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NEW KIDS IN TOWN

Silencers: Shades Of U2

October 11, 1987|STEVE HOCHMAN

Band: The Silencers.

Personnel: Jimme O'Neill, guitar, vocals; Cha Burns, guitar; Joe Donnelly, bass; Martin Hanlin, drums.

History: O'Neill and Burns were the core of Fingerprintz, a Scottish quartet that first gained attention backing American new-wave singer Rachel Sweet on tour before making three excellent but largely overlooked albums on its own. "The Very Dab" (1979) matched O'Neill's bleak vision of the world with dark, new-wave musical tones, culminating with "Beam Me Up Scotty," in which O'Neill wishes he could believe that UFOs were on the way to rescue him from earthly torment. Nonetheless, the album avoids succumbing to the gloom, thanks largely to O'Neill's clever melodies. 1980's "Distinguishing Marks" had cheerier music but the same obsessions in the lyrics. In 1981, "Beat Noir" brought in heavy bass lines for a bottom-heavy funk/rock blend that emphasized O'Neill's lyrics, but was countered by relatively bright melodies. Soon thereafter the group broke up, but three years ago O'Neill and Burns teamed up with fellow Scots Donnelly and Hanlin to form the Silencers, who resettled in London to write and record their recently released debut album, "A Letter From St. Paul."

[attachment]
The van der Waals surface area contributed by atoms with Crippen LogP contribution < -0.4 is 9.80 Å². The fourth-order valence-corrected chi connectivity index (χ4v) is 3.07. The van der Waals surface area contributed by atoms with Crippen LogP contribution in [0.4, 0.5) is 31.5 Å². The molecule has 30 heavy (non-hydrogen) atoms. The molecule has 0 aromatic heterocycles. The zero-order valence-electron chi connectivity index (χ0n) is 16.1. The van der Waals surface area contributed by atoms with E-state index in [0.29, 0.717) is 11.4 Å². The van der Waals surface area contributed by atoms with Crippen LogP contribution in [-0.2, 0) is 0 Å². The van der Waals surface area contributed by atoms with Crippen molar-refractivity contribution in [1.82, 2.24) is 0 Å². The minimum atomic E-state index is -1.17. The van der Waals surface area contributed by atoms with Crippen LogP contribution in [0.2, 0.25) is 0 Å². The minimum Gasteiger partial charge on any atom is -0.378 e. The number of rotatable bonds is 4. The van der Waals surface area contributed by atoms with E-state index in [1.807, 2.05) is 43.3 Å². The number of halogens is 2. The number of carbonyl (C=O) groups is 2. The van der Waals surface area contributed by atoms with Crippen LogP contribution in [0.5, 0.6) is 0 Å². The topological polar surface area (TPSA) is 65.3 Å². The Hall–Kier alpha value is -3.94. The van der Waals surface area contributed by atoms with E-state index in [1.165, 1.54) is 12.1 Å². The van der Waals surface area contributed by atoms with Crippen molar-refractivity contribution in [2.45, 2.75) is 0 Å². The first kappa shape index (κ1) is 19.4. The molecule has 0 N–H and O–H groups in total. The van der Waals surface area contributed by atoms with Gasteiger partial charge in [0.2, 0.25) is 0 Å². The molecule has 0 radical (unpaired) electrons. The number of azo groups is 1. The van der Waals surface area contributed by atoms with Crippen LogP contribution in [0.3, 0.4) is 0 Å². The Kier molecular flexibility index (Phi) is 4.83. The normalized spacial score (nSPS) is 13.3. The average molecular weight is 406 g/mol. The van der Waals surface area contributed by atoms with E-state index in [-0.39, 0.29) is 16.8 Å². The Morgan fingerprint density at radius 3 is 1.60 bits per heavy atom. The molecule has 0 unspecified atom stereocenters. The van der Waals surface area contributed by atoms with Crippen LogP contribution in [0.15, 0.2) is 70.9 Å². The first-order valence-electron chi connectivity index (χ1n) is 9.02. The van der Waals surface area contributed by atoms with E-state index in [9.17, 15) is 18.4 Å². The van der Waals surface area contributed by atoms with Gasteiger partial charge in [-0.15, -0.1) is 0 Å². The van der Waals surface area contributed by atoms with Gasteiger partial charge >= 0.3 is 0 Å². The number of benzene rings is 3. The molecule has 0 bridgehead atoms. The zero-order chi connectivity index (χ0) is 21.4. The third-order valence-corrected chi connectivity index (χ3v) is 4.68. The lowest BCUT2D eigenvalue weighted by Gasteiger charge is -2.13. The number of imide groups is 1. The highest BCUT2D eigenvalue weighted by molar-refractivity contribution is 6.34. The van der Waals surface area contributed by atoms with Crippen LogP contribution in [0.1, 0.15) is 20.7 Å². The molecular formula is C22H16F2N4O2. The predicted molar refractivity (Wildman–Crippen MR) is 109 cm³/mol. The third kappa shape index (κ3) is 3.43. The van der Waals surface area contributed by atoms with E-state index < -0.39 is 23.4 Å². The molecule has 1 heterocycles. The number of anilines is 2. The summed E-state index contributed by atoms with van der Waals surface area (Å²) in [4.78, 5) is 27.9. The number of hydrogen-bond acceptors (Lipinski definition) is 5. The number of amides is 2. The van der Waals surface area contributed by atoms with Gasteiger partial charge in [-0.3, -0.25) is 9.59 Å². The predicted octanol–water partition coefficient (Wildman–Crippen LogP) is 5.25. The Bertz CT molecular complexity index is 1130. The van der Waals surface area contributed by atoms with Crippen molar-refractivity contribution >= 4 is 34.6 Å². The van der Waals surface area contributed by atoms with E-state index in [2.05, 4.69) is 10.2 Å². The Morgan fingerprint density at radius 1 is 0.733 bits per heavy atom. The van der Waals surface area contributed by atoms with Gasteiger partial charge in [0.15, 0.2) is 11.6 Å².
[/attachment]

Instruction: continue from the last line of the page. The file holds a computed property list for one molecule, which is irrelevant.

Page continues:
Sound: Carried over from Fingerprintz are O'Neill's fine melodic sense and preoccupation with the world's troubles. Now, though, the music is more developed and compatible with the uplifting melodies, reflecting the Christian spirituality underlying the lyrics. The album is dominated by mid-tempo guitar-based shuffles, accented occasionally by stunning electronic keyboards. At times it resembles a softer, less grandiose U2. While nothing in the music is too jarring, there's a magnetically unsettling quality to the arrangements. This is borne out in lyrics that blame Satan's strength and humanity's weaknesses for both global strife ("Painted Moon" was inspired by the Falklands War, "Bullets and Blue Eyes" by the violence in Northern Ireland) and for personal voids ("I Can't Cry"). But once again, O'Neill ends the album by asking for escape, though this time it's a heavenly chariot rather than extraterrestrial transport he calls for.

Shows: The Roxy, Thursday; the Coach House, Friday.

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